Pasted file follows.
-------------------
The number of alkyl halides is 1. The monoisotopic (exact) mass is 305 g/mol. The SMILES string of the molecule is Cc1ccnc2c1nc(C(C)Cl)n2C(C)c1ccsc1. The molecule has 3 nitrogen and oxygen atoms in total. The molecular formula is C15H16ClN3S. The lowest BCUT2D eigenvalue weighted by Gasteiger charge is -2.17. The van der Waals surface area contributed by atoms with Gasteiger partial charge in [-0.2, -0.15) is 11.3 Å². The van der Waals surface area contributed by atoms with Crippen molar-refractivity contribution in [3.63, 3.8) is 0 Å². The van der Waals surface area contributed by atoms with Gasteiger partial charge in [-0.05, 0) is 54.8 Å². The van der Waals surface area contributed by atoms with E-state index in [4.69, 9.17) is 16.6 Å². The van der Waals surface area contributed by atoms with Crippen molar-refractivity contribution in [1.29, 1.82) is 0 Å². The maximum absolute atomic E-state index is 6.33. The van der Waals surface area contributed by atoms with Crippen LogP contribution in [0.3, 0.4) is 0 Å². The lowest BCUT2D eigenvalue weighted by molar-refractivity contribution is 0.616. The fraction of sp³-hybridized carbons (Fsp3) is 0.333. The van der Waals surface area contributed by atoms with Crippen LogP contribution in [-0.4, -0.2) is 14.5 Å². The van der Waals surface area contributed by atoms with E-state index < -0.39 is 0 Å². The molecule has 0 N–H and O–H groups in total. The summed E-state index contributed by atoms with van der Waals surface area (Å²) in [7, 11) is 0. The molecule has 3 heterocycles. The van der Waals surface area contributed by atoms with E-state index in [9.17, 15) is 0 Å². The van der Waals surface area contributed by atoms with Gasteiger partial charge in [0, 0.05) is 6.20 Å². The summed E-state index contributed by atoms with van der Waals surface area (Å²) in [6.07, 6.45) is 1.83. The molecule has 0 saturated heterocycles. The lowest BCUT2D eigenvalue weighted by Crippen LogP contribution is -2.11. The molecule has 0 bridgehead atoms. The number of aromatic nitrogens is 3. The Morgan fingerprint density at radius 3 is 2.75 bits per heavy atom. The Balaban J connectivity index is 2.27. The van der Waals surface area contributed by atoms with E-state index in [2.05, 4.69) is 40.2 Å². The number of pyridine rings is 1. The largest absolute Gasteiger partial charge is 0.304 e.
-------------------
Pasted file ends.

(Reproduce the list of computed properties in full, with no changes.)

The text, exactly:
The number of alkyl halides is 1. The monoisotopic (exact) mass is 305 g/mol. The SMILES string of the molecule is Cc1ccnc2c1nc(C(C)Cl)n2C(C)c1ccsc1. The molecule has 3 nitrogen and oxygen atoms in total. The molecular formula is C15H16ClN3S. The lowest BCUT2D eigenvalue weighted by Gasteiger charge is -2.17. The van der Waals surface area contributed by atoms with Gasteiger partial charge in [-0.2, -0.15) is 11.3 Å². The van der Waals surface area contributed by atoms with Crippen molar-refractivity contribution in [3.63, 3.8) is 0 Å². The van der Waals surface area contributed by atoms with Gasteiger partial charge in [-0.05, 0) is 54.8 Å². The van der Waals surface area contributed by atoms with E-state index in [4.69, 9.17) is 16.6 Å². The van der Waals surface area contributed by atoms with Crippen molar-refractivity contribution in [1.29, 1.82) is 0 Å². The maximum absolute atomic E-state index is 6.33. The van der Waals surface area contributed by atoms with Crippen LogP contribution in [0.3, 0.4) is 0 Å². The lowest BCUT2D eigenvalue weighted by molar-refractivity contribution is 0.616. The fraction of sp³-hybridized carbons (Fsp3) is 0.333. The van der Waals surface area contributed by atoms with Crippen LogP contribution in [-0.4, -0.2) is 14.5 Å². The van der Waals surface area contributed by atoms with E-state index < -0.39 is 0 Å². The molecule has 0 N–H and O–H groups in total. The summed E-state index contributed by atoms with van der Waals surface area (Å²) in [7, 11) is 0. The molecule has 3 heterocycles. The van der Waals surface area contributed by atoms with E-state index in [9.17, 15) is 0 Å². The van der Waals surface area contributed by atoms with Gasteiger partial charge in [0, 0.05) is 6.20 Å². The summed E-state index contributed by atoms with van der Waals surface area (Å²) in [6.07, 6.45) is 1.83. The molecule has 0 saturated heterocycles. The lowest BCUT2D eigenvalue weighted by Crippen LogP contribution is -2.11. The molecule has 0 bridgehead atoms. The number of aromatic nitrogens is 3. The Morgan fingerprint density at radius 3 is 2.75 bits per heavy atom. The Balaban J connectivity index is 2.27. The van der Waals surface area contributed by atoms with E-state index in [2.05, 4.69) is 40.2 Å². The number of pyridine rings is 1. The largest absolute Gasteiger partial charge is 0.304 e.